Building Company Playbook #1: How to design your Fintech business model
This is the first part of a series on building companies from the Fintech Blueprint
Gm Fintech Architects —
Today we are diving into the following topics:
Summary: We start 2023 with a series on how to build companies in Fintech and DeFi. The first entry explores the topic of business models, and in particular, how to identify various shapes of demand, parse between different approaches to business model, and respect the economic and financial flows that drive your potential company. We highlight common mistakes and suggest approaches to navigating uncertainty and risk.
Topics: start-ups, fintech, DeFi, innovation, disruption, tokenomics
Tags: Betterment, Coinbase, MetaMask, Second Market, Robinhood, Lemonade
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A year to do the work
Welcome back to the world everyone, grinding forward as it does with each minute. We draw lines — between here and there, then and now — to make sense of it. So be it then, 2023, you are new, fresh, and open. What is your theme, baby new year?
We’ve got through quite a bit of self-reflection, looking for where to go next.
And the thing that sticks out is being honest with ourselves, and cultivating the practice. It is the doing of the work.
What is the work, you might say? What is its shape! When you push as hard as you can forward, but the water takes you back all the way to the beginning and more, what work is worth doing? Why not give up, and float away along with the rest of the bankrupt start-ups, disgraced founders, and failed influencers? Because it is in the actual doing that you go on the adventure and discover yourself by discovering the world around you. It is in the mundane that you form together the patterns of the grand and the majestic.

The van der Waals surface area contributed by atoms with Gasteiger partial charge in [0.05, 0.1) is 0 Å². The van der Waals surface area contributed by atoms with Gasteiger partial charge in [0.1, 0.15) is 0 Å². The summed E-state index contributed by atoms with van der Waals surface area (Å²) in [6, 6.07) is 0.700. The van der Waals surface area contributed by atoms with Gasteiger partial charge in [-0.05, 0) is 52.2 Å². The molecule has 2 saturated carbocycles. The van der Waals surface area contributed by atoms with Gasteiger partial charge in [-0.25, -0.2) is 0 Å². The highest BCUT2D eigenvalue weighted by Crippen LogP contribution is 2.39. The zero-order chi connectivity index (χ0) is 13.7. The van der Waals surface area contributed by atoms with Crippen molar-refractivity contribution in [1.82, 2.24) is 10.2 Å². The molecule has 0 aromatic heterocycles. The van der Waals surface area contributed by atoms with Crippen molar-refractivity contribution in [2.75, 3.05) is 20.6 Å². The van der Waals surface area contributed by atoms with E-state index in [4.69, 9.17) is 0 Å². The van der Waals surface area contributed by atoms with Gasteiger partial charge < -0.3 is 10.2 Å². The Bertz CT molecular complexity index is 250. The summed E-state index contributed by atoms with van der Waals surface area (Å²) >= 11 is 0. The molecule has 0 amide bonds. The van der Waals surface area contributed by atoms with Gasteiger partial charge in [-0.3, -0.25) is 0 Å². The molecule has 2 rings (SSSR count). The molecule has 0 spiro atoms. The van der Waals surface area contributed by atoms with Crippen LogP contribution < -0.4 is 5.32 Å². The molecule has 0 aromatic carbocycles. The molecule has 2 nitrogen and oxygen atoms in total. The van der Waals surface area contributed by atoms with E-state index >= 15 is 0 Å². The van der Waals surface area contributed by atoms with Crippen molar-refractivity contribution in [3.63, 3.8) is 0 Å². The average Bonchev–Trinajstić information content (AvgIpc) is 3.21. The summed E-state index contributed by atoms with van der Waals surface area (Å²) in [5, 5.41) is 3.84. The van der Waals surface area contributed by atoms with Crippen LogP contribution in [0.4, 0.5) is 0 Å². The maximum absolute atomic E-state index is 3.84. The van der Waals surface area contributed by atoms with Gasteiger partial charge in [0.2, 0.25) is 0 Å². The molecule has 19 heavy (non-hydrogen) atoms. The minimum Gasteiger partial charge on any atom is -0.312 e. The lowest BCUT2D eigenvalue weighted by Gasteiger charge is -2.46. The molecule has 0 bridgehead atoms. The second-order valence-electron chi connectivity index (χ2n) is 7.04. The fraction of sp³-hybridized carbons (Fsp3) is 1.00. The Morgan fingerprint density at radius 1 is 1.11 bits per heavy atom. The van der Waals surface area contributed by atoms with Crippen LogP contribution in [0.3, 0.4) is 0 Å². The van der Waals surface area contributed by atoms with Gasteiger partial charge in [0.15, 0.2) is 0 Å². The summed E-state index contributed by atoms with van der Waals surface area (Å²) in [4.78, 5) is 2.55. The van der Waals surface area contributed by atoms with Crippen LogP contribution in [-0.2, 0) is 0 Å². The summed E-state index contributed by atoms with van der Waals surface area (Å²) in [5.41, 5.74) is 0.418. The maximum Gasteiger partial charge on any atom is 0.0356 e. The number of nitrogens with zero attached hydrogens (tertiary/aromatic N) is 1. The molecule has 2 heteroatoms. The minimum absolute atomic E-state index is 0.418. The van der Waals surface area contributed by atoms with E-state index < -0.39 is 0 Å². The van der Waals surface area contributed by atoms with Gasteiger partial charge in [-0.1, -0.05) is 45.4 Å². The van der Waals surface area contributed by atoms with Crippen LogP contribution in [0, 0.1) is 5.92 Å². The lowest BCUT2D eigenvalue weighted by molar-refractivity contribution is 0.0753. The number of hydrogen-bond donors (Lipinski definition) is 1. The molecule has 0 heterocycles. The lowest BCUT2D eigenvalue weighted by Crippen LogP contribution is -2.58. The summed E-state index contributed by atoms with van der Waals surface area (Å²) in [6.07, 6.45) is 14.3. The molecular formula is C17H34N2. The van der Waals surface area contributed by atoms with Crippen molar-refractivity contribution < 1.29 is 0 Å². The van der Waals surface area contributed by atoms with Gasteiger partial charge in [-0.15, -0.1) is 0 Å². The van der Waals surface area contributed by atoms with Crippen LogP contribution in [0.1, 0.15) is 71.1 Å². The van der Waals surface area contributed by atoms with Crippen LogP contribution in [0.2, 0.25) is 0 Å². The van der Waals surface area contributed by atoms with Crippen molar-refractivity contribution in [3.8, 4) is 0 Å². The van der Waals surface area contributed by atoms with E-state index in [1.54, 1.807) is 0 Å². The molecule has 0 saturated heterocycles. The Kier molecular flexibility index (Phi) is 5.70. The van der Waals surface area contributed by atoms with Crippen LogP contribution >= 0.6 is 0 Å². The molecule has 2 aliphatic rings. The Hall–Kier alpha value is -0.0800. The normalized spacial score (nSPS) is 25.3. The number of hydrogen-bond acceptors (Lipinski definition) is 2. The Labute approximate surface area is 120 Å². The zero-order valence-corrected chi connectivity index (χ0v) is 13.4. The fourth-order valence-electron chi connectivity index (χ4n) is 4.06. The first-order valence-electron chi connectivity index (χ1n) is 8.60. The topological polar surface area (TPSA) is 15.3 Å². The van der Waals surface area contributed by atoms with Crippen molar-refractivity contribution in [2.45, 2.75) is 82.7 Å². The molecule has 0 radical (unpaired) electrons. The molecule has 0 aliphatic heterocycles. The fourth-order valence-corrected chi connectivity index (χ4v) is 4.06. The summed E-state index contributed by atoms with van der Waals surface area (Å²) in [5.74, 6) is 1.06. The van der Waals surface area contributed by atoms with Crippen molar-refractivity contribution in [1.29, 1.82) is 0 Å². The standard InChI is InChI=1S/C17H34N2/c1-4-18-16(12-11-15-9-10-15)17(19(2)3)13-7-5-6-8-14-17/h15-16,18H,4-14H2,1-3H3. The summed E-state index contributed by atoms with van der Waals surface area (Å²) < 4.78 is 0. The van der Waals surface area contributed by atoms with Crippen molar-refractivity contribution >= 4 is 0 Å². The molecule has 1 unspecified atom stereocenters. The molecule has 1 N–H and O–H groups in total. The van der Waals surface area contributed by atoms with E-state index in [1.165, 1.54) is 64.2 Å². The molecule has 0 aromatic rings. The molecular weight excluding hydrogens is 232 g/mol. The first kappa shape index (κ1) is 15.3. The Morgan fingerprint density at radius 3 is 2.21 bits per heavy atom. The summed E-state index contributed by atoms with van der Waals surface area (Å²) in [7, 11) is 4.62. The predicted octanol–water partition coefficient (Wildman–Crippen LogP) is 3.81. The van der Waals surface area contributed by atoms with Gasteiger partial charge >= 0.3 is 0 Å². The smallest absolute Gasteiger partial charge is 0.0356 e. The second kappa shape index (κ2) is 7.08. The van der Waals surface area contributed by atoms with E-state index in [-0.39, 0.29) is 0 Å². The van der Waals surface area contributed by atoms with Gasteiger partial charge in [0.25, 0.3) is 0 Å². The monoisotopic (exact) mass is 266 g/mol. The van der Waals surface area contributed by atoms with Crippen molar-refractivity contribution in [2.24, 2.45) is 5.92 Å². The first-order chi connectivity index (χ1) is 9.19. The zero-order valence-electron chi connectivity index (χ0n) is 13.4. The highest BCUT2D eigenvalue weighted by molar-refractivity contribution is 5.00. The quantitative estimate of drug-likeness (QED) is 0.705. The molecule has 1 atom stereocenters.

So let’s get back to the basics. We are humans and our superpower is to make things anew. It is to build. And if you are here with us, it is probably because you want to build something meaningful in financial services or in technology — of whatever flavor. In this series, we will lay out some of the basic lessons for building Fintech companies and DeFi projects, re-teaching ourselves the foundations of what makes things work. Because that’s what you are going to do with us together.
The Shape of Demand
In this series overall, we want to think about the various functions of a fintech company. How do you build a good Marketing team, for example?
But before we get there, we need to figure out when Marketing actually matters. Are you trying to build a brand? Create leads? Convert into product? Or do you not need marketing for more than decorating the activities of an enterprise Sales team? Each strategy is congruent to the shape of some company or project. That leads us to the question about that particular shape.
In some of our past work, we had talked about this as a “negative space” — see here Who are the customers of Embedded Finance, and what do they reveal about Stripe, Affirm, DriveWealth, and Green Dot? The shape a company — let’s just use this word for all sorts of entrepreneurial permutations — is determined by multiple factors. The wrong factor is to be merely a mirror of leadership personalities and their prior experience. Stubborn, opinionated management comes with pre-built assumptions about markets and value chains. This can be both an asset and a liability to a young company.
If, for example, you had run the UBS wealth management business, you might assume an entire industry structure of custodians, tech providers, and broker-dealers, as well as their prices, sales strategy, and other integrations. Alternately, if you had run a digital payday lending business, you might have very strong assumptions about what your previous customers need and their spending habits, as well as the value chains of underwriting and payment processing. Taking these different experiences as fact about some new problem, and applying that as dictate from the management team leads to a mismatch between the hypotheses of experienced people (i.e., your stubborn and expensive management teams), and what really matters.